Shark finning refers to the removal of shark fins, while the remains of the shark is discarded back into the ocean; while often still alive, because it has no fin the Shark can not swim effectively so it will either sink to the bottom of the ocean and die of suffocation or eaten by predators. Shark finning at sea enables fishing vessels to increase profit and can increase the numbers of sharks that are harvested for their fins, as they only have to transport the fin, which is the most profitable part of the shark; but this means that they kill more sharks, because their vessels can then transport more because they don’t have the full weight of a Shark to carry. Some countries have banned this and require that the whole shark should be transported and be brought back to a port before being de-finned. But the fact that this is allowed is a disgrace; for most species of shark are endangered or vulnerable according to their conservation statuses.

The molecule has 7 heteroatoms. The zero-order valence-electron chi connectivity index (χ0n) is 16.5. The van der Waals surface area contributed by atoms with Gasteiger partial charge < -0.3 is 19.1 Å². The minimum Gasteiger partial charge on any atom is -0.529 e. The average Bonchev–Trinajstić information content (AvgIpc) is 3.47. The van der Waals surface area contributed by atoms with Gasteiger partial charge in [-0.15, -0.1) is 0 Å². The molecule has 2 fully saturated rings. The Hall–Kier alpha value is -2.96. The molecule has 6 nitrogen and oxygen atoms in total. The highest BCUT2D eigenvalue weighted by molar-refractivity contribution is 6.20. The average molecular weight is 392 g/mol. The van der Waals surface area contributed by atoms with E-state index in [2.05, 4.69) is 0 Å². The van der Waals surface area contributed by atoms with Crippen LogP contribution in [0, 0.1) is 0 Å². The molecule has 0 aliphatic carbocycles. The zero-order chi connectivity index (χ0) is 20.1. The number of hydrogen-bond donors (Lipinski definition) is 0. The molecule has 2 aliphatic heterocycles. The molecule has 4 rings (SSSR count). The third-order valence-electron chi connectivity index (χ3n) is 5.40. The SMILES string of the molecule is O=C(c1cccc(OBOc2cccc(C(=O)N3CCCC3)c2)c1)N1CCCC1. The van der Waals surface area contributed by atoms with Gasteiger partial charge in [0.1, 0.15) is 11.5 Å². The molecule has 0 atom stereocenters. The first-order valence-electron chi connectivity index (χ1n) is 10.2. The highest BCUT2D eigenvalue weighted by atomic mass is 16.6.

Shark finning has increased since 1997 largely due to the increasing demand for Shark fins for things such as shark fin soup and traditional cures.The International Union for Conservation of Nature’s shark specialist group has said that shark finning is one of the most serious threats to shark populations. The estimates of shark fin trading businesses are between US$540 million to US$1.2 billion (2007). In the US Shark finning is prohibited, some regard the whale shark and basking shark as trophy species and are $10,000 to $20,000 for a fin.
Shark specialists have estimated that 100 million sharks die annually for their fins, so that those who like to collect parts of animals can say they own a shark fin that cost a shark its life, for know good reason.